Contemporary art afficionados visiting Paris should go to the newly renovated Palais de Tokyo – which is as enjoyable for the often cryptic art it showcases as for the building’s architecture itself. Designed by architects Anne Lacaton and Jean-Philippe Vassal, it’s conceived as a bit as a art ‘hub’ so you can not only see art but also skate, read, eat and drink until midnight at the nice outdoor bar or one of its two excellent restaurants (the upscale Monsieur Bleu and the affordable canteen Tokyo Eat).
Unlike other galleries where there are clearly defined parametres between the opening and closing of exhibitions the Palais de Tokyo appears to be in a continual state of flux, with exhibitions coming up and seemingly disbanding in an organic sort of a way which creates all kinds of quandries for the visitor. (Q: Is that an art work or a rubbish pile? A: Rubbish pile.) We love the perversely dystopian feel to the architecture – it’s like somebody imported a crumbling cultural institute from Detroit and inserted it into this elegant 1930s art deco building.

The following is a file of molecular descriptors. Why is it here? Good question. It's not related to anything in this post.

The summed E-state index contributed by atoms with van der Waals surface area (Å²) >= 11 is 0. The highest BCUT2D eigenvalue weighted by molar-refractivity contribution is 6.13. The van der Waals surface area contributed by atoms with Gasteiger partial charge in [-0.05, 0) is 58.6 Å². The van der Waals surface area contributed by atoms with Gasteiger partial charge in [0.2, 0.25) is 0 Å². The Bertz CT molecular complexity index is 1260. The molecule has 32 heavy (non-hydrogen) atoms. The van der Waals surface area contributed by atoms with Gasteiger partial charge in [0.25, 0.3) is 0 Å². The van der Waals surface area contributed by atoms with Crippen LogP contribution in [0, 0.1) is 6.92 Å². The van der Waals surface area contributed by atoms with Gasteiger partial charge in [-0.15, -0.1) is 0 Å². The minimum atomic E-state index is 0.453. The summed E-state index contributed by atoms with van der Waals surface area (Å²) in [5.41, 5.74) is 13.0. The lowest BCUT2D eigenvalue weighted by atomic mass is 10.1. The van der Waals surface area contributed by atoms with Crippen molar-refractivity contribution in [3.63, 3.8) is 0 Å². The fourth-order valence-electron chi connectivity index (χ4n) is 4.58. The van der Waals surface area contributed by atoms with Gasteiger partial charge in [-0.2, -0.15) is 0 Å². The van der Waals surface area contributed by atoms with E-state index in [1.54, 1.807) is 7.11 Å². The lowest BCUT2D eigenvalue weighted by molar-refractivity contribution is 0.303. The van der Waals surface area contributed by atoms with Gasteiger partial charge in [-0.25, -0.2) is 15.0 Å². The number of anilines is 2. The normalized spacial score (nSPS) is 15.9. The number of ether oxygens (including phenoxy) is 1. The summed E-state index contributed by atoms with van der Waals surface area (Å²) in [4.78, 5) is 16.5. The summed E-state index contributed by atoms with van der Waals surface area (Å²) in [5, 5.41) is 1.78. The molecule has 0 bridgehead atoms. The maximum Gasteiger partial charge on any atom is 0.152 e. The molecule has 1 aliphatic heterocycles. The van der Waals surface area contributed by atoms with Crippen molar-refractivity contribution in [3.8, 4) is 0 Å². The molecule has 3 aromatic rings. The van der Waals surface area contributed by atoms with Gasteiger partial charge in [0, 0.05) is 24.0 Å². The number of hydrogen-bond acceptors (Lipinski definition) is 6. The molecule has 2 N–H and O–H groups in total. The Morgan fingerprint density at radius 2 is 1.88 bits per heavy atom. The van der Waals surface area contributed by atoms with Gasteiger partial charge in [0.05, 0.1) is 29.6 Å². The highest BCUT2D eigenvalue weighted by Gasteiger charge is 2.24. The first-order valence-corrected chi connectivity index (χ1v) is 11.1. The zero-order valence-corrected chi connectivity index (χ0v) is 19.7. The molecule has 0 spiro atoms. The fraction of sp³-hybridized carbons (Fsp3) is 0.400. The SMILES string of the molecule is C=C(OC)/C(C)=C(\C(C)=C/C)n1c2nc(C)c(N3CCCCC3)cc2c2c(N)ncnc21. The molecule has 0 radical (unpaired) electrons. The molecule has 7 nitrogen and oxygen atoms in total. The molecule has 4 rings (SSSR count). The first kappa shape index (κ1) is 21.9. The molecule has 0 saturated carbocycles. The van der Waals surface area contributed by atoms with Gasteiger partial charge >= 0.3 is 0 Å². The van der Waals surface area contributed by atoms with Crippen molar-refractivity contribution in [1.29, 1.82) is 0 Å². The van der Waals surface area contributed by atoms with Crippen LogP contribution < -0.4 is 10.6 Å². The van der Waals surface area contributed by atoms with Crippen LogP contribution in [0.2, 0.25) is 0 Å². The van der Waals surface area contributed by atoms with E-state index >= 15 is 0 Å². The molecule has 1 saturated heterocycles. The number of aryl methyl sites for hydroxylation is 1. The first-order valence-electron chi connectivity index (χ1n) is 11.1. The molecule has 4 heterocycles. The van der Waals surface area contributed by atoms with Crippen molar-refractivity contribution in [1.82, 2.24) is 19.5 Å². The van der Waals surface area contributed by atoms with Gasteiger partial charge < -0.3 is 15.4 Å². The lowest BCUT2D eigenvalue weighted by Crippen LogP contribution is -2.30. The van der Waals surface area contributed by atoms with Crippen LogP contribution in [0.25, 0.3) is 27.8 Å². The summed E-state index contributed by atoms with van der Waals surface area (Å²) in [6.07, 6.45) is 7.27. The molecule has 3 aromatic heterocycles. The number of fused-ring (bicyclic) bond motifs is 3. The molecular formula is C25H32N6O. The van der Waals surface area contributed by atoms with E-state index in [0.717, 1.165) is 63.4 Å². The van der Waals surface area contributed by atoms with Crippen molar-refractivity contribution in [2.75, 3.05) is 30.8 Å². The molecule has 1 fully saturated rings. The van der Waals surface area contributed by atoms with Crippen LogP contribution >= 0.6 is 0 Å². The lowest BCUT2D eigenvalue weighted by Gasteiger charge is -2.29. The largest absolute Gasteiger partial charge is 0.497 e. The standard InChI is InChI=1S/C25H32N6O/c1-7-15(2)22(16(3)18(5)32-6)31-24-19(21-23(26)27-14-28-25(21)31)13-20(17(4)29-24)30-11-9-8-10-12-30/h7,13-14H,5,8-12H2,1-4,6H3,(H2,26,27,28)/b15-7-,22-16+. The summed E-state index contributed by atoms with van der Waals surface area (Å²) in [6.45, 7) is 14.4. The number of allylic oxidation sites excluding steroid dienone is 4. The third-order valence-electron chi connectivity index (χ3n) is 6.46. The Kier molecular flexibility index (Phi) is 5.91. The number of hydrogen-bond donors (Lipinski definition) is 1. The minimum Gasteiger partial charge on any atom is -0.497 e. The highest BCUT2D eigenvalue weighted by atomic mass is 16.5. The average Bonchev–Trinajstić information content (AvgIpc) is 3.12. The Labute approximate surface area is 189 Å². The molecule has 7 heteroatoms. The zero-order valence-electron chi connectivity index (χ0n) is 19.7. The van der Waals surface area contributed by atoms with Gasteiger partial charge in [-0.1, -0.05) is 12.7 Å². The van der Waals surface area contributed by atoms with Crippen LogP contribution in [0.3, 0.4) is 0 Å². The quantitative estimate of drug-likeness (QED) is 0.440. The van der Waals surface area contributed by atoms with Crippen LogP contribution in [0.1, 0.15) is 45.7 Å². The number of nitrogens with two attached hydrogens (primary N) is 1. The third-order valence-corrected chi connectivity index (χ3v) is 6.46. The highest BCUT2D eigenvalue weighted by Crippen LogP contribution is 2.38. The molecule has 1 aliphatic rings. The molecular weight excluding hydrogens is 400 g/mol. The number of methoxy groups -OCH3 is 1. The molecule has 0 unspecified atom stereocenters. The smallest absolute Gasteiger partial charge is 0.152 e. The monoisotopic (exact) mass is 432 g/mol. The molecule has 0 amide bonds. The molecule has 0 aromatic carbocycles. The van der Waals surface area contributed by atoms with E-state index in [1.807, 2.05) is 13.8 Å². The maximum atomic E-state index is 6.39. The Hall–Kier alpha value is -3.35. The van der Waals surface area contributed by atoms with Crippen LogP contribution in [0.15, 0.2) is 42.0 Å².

Also make sure you check out what’s on at La Fondation Louis Vuitton, an equally spectacular premise designed by Frank Gehry on the edge of the Jardin d’Acclimatation in the Bois de Boulogne that brings a touch of NYC-cool to the Paris art scene. La Fondation showcases artworks owned by the luxury brand and founder Bernard Arnault as well as site-specific installations and performances by leading contemporary artists.
Palais de Tokyo
13 avenue du Président-Wilson
Closed on Tuesdays.
Fondation Louis Vuitton
8 rue du Mahatma Gandhi
Open daily 9am-9pm